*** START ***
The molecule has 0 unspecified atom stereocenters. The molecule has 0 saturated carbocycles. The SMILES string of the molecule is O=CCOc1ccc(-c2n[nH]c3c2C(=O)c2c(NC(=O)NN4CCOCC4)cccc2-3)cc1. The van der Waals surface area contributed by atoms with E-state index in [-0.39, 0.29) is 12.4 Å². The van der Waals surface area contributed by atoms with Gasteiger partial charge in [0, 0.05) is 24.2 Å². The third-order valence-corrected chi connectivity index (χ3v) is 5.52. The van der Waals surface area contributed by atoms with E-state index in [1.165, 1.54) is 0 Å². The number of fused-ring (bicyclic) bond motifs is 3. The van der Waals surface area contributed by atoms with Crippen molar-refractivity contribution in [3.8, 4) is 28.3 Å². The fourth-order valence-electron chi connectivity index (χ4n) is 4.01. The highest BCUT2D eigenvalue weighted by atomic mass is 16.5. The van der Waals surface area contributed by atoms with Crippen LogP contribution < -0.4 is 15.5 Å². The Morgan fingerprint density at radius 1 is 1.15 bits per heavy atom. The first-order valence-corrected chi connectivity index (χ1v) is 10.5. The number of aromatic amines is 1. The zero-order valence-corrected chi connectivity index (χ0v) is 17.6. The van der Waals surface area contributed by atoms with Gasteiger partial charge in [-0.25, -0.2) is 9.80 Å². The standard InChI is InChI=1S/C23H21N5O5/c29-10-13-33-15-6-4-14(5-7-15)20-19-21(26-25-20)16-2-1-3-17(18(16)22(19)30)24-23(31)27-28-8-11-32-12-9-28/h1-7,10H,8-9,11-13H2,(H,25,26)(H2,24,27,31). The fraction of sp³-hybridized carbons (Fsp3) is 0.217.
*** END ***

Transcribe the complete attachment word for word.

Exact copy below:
The molecule has 0 unspecified atom stereocenters. The molecule has 0 saturated carbocycles. The SMILES string of the molecule is O=CCOc1ccc(-c2n[nH]c3c2C(=O)c2c(NC(=O)NN4CCOCC4)cccc2-3)cc1. The van der Waals surface area contributed by atoms with E-state index in [-0.39, 0.29) is 12.4 Å². The van der Waals surface area contributed by atoms with Gasteiger partial charge in [0, 0.05) is 24.2 Å². The third-order valence-corrected chi connectivity index (χ3v) is 5.52. The van der Waals surface area contributed by atoms with E-state index in [1.165, 1.54) is 0 Å². The number of fused-ring (bicyclic) bond motifs is 3. The van der Waals surface area contributed by atoms with Crippen molar-refractivity contribution in [3.8, 4) is 28.3 Å². The fourth-order valence-electron chi connectivity index (χ4n) is 4.01. The highest BCUT2D eigenvalue weighted by atomic mass is 16.5. The van der Waals surface area contributed by atoms with Crippen LogP contribution < -0.4 is 15.5 Å². The Morgan fingerprint density at radius 1 is 1.15 bits per heavy atom. The first-order valence-corrected chi connectivity index (χ1v) is 10.5. The number of aromatic amines is 1. The zero-order valence-corrected chi connectivity index (χ0v) is 17.6. The van der Waals surface area contributed by atoms with Gasteiger partial charge in [-0.25, -0.2) is 9.80 Å². The standard InChI is InChI=1S/C23H21N5O5/c29-10-13-33-15-6-4-14(5-7-15)20-19-21(26-25-20)16-2-1-3-17(18(16)22(19)30)24-23(31)27-28-8-11-32-12-9-28/h1-7,10H,8-9,11-13H2,(H,25,26)(H2,24,27,31). The fraction of sp³-hybridized carbons (Fsp3) is 0.217.